Return now to the example of that bacteria that doubled its numbers every 60 minutes. Remember that after 10 hours, a single bacterium had multiplied into 1024 (that is 210). In the 11th hour, we expected that the population would increase from 1024 to 2048 (that is to 211), for a net increase of 1024.
In fact, in any hour, the net increase is we expect precisely
the amount there were at the beginning of the hour. But what
is the increase we expect in, say, half an hour? If the population
grows in 1 hour to 21 times what it was, then
in half an hour, we expect it to grow to 20.5
times what it was. And from our discussion in the last section,
we know that 20.5 is in fact
(1024 × 1.41421356) - 1024 = 1024 × (1.41421356 - 1) = 424.15What I'd like you to notice is not the 424.15, but the middle expression. Notice that it is the product of the starting amount and
And what about the net increase in a quarter-hour period? We expect
that if there are n at the beginning of the quarter-hour,
then at the end of the quarter-hour there ought to be
Remember also that we determined that if the bacteria colony is allowed
to grow unchecked for several days, the population would grow so large
that cell divisions would be taking place in even the shortest imaginable
time intervals. Still you would find that even over a millisecond, the
net increase in population would continue to be in direct proportion to
the population at the start of that millisecond. One millisecond is
0.0000002778 hours. So if there are n bacteria at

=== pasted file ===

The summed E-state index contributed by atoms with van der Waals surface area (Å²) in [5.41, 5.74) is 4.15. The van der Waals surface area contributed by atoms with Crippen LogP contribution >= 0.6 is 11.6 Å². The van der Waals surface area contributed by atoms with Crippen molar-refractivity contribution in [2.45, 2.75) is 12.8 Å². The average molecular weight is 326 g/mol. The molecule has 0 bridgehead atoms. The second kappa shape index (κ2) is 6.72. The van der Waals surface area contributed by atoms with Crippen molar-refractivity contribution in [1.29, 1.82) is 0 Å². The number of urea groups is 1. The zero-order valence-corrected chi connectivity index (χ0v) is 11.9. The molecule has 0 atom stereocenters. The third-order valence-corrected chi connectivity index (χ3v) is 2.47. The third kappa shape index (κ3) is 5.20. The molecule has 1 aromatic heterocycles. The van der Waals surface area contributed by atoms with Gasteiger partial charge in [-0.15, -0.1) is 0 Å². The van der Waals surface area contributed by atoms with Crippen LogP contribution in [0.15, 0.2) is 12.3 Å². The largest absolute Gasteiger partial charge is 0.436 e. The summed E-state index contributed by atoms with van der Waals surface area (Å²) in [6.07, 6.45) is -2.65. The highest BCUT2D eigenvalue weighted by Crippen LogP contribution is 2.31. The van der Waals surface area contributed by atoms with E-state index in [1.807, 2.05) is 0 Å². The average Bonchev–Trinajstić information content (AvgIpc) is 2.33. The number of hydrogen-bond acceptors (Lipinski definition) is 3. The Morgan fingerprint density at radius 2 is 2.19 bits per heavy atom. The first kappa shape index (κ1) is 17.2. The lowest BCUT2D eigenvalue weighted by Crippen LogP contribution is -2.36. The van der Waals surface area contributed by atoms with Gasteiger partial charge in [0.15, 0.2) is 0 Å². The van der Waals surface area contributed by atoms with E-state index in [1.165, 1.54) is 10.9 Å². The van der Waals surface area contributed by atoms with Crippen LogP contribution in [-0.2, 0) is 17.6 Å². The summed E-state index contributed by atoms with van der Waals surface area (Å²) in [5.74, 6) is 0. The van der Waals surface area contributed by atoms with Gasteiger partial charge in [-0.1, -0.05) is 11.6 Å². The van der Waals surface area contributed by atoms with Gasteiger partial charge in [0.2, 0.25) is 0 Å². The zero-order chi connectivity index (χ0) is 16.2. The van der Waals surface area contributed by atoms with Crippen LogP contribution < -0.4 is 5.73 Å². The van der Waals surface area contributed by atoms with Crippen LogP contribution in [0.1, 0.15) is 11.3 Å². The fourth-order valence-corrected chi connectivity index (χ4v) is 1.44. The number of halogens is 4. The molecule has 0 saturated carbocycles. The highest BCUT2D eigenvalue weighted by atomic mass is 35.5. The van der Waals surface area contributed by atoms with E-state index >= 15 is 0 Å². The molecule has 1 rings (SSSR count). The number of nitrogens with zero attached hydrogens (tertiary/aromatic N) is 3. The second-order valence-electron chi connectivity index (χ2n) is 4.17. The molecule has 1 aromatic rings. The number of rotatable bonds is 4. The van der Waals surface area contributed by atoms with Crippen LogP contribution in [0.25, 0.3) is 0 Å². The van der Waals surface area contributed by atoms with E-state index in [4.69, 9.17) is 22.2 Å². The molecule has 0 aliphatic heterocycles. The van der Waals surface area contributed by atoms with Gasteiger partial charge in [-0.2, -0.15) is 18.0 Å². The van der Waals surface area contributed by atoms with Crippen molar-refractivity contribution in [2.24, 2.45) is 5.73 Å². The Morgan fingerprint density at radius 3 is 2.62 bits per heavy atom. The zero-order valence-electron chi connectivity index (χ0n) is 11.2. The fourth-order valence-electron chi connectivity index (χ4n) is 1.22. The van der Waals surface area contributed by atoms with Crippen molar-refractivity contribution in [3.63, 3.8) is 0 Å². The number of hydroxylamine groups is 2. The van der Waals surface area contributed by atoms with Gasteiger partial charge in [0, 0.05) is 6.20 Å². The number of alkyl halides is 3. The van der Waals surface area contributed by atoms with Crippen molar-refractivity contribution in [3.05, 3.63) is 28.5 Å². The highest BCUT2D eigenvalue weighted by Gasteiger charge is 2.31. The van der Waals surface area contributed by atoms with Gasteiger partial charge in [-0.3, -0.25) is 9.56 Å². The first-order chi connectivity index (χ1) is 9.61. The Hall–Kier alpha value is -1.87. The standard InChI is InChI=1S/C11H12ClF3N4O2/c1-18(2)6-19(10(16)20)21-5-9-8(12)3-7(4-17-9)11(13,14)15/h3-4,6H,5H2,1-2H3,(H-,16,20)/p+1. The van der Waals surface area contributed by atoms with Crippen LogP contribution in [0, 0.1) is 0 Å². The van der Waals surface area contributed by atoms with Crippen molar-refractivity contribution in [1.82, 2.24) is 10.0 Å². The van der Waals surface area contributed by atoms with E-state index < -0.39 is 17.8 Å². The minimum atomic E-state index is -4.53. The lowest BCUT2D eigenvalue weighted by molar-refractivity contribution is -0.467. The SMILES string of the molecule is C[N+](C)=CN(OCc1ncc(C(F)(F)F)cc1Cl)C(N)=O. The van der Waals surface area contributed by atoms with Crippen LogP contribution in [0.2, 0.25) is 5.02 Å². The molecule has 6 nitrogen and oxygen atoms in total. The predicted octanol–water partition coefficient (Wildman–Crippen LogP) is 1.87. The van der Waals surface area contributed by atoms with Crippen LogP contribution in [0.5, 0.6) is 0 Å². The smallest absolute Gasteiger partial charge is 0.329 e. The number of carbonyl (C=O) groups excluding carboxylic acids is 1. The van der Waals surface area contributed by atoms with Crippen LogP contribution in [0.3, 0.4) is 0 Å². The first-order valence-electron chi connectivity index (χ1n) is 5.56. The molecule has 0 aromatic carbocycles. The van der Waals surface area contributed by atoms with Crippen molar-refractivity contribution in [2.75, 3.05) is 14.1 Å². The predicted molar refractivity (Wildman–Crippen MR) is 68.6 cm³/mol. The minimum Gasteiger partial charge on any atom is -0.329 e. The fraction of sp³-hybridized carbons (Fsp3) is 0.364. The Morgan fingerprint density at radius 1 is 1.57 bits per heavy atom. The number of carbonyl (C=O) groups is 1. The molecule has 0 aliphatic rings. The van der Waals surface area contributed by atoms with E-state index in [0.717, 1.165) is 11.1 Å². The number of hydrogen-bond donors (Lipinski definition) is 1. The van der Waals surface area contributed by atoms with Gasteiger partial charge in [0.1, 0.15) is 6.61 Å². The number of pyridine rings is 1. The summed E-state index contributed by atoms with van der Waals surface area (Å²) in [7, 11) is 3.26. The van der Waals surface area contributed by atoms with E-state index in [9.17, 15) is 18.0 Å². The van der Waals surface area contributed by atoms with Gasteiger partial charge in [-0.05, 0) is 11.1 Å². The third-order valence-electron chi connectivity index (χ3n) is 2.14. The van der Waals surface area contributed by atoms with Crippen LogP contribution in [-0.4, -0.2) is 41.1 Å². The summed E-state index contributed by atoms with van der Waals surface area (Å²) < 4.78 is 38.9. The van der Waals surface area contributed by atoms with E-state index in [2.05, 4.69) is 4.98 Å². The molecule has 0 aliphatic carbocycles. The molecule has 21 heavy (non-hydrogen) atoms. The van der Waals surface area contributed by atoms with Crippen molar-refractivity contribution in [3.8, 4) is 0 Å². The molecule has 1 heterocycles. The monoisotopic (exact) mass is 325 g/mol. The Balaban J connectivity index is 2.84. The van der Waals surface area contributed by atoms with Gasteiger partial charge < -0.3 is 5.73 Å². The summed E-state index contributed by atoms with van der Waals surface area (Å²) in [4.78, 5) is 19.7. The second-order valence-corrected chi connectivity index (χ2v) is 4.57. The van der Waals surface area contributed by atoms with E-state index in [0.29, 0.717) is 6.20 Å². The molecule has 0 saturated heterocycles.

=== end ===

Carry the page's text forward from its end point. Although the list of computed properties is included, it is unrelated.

the beginning of a millisecond, there should be
This is the operative property of all exponentials: the rate of increase is always in direct proportion to the exponential itself. And in place of the phrase rate of increase we can substitute the word derivative. We have demonstrated the truth of this informally with our discussion of the bacteria colony. We now go on to demonstrate it mathematically. Warning: The derivation that follows is likely to be on the exam.
df f(x + h) - f(x) f'(x) =If you wanted to know the derivative of the function
= lim eq. 4.1-2 dx h > 0 h
f(x) = 2x eq. 6.2-1for example, you would substitute 2x for f(x) into eq. 4.1-2. Where you see f(x+h) you would substitute 2x+h. And you get
2x+h - 2x f'(x) = limBy taking this limit as h goes to zero, the derivative of 2x should emerge.
eq. 6.2-2 h > 0 h
But how do you take that limit? First we can apply the basic rule of exponents that we developed in the last section. Notice that we have a term, 2x+h. And recall we had a rule about the sum of exponents.
2x+h = 2x × 2h eq. 6.2-3If you substitute this in for 2x+h, 6.2-2 becomes
(2x × 2h) - 2x f'(x) = limNotice that the two terms in the numerator have a common factor of 2x. If you factor that out, you get
eq. 6.2-4 h > 0 h
2h - 1 f'(x) = limRemember also the product rule for limits (that is, the limit of the product is equal to the product of the limits). So the above is the same as
× 2x eq. 6.2-5 h > 0 h
2h - 1 f'(x) = limLook carefully at the two limits in eq. 6.2-6. The limit on the left has no x's in it. That means that it is independent of x. In other words, no matter where you take the derivative of
× lim 2x eq. 6.2-6 h > 0 h h > 0
2h - 1 f'(x) = 2x × limThis makes it quite clear that the derivative of
eq. 6.2-7 h > 0 h
2h - 1 hThe table seems to indicate that limit exists for the limit on the right-hand side of 6.2-7, at least to 5 places beyond the decimal point. Assuming that it does, we can say that the derivative of